Introduction to Tate Modern
Time: 13:30 - 15:30
Location: Off Site
This course has now started
Course Code: VB154
Duration: 6 sessions (over 6 weeks)
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What is the course about?
This course provides an introduction to the wide range of art works within the collection at Tate Modern in Southwark. We will explore specific works by modern and contemporary artists in relation to wider cultural and social contexts. The aim is to develop your confidence when looking at and discussing art in London’s galleries and it will help you to consider the methods curators use to display and interpret modern and contemporary art.
We also think about Tate’s themed displays in relation to key 20th century art movements, and look at the key themes developed by the 21st century’s leading practitioners. This course also includes an introduction to more recent types of art common to the contemporary art, including video and installation.
A list of meeting points will be emailed to you within a week of the course start date.
What will we cover?
• Explore different artists; various periods, styles and isms in modern art
• Discuss techniques, terms and jargon; concepts and approaches
• Curating and displaying – the role of the gallery
• Look at political, cultural and social influences and inspirations.
What will I achieve?
By the end of this course you should be able to...
• Describe at least 2 key themes, periods, styles and isms of modern and contemporary art and to relate them to their wider cultural and social contexts.
• Be more confident in discussing and analysing works of art in the Tate Modern
• Explain the differences between conceptual art and abstract art
• Recognise at least 3 important artists and their works of art in the Tate Modern.
What level is the course and do I need any particular skills?
This course is suitable for all levels.
You should be able to follow simple written and verbal instructions, demonstrations, hand-outs and health and safety information.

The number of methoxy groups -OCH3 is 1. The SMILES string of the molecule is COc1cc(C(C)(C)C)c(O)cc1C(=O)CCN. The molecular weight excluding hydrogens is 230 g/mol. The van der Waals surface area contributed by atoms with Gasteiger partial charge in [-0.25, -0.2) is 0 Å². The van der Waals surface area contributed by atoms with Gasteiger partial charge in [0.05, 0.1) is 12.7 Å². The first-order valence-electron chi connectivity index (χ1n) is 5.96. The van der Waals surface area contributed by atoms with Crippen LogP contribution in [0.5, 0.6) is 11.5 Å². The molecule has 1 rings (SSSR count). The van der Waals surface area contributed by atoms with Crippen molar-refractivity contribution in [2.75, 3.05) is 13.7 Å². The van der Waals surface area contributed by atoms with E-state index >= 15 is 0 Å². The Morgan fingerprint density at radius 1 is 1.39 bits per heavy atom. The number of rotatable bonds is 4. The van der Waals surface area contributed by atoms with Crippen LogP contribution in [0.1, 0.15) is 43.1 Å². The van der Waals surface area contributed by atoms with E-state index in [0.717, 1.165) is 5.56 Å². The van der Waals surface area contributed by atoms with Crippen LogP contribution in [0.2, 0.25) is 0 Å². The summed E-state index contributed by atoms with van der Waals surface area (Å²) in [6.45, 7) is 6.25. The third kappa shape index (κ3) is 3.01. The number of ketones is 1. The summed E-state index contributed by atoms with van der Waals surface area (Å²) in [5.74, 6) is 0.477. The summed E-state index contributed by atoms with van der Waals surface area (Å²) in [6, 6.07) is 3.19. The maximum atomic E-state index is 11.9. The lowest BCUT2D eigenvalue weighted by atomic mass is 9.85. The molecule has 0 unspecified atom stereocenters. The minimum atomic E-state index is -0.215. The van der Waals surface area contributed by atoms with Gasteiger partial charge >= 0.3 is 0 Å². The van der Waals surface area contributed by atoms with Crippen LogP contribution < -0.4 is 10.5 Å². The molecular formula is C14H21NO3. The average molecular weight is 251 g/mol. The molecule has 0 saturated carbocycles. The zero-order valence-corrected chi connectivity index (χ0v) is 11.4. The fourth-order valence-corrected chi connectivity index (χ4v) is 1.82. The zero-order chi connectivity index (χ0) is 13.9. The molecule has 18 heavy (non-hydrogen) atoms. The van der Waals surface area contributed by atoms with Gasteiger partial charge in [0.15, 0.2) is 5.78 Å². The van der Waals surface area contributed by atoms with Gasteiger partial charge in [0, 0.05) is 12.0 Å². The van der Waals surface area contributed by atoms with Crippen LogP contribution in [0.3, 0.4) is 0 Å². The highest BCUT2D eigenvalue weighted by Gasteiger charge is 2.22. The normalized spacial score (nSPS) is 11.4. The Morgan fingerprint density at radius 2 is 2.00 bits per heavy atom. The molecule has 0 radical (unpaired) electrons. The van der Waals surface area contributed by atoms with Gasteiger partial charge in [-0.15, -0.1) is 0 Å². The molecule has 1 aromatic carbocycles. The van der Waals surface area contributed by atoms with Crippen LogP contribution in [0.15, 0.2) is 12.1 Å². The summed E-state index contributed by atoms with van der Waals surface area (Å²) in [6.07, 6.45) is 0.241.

How will I be taught, and will there be any work outside the class?
The course will be taught with a mixture of guided gallery visits, group discussion and short group activities.
There will also be a Google Classroom for the sharing of documents related to the course. You will be sent an invitation to the Google Classroom within a week of the course start date.
Museum/gallery-based courses take place during public access hours. Tutors are not able to control sound levels or behaviours of visitors outside of the course group. Unless you are a wheelchair user, and have confirmed access details with us (as levels of access can vary between galleries), you will need to be able to walk between exhibits and stand for some time while looking at them (you may bring your own portable stool if you have one, but we cannot guarantee access to any gallery stools.) If you feel you may be impacted by these environmental variations, please inform the department on firstname.lastname@example.org before the course begins, to discuss reasonable accommodations we can make to assist your learning in the museum space.
Are there any other costs? Is there anything I need to bring?
Gallery entry is free. You might wish to bring a notebook and buy some of the books on the reading list. Please note we are unable to guarantee seats on gallery visits so you may have to stand and to walk between exhibits. You might prefer to invest in a lightweight portable seat.
When I've finished, what course can I do next?
You might also be interested in:
Introduction to Tate Britain
Extended history of modern art in 50 works.
Sarah Jaffray holds a BA and MA in Art History with an emphasis in 19th/20th century France and a minor in the Italian Renaissance. She holds a second MA in Cultural Theory from Goldsmiths, University of London. Sarah was a lecturer for several colleges and universities in the Los Angeles area before relocating to London in 2012. She has worked in curatorial roles at the British Museum and Wellcome Collection. In addition to her current teaching at City Lit, Sarah is a lecturer at the University of Arts London and the Tutor Coordinator for City Lit's Art History programme. Her art historical practice focuses on experimental narratives, artistic process, art pedagogy, politics and philosophy. Sarah's current research is focused on translation and empathy.
Please note: We reserve the right to change our tutors from those advertised. This happens rarely, but if it does, we are unable to refund fees due to this. Our tutors may have different teaching styles; however we guarantee a consistent quality of teaching in all our courses.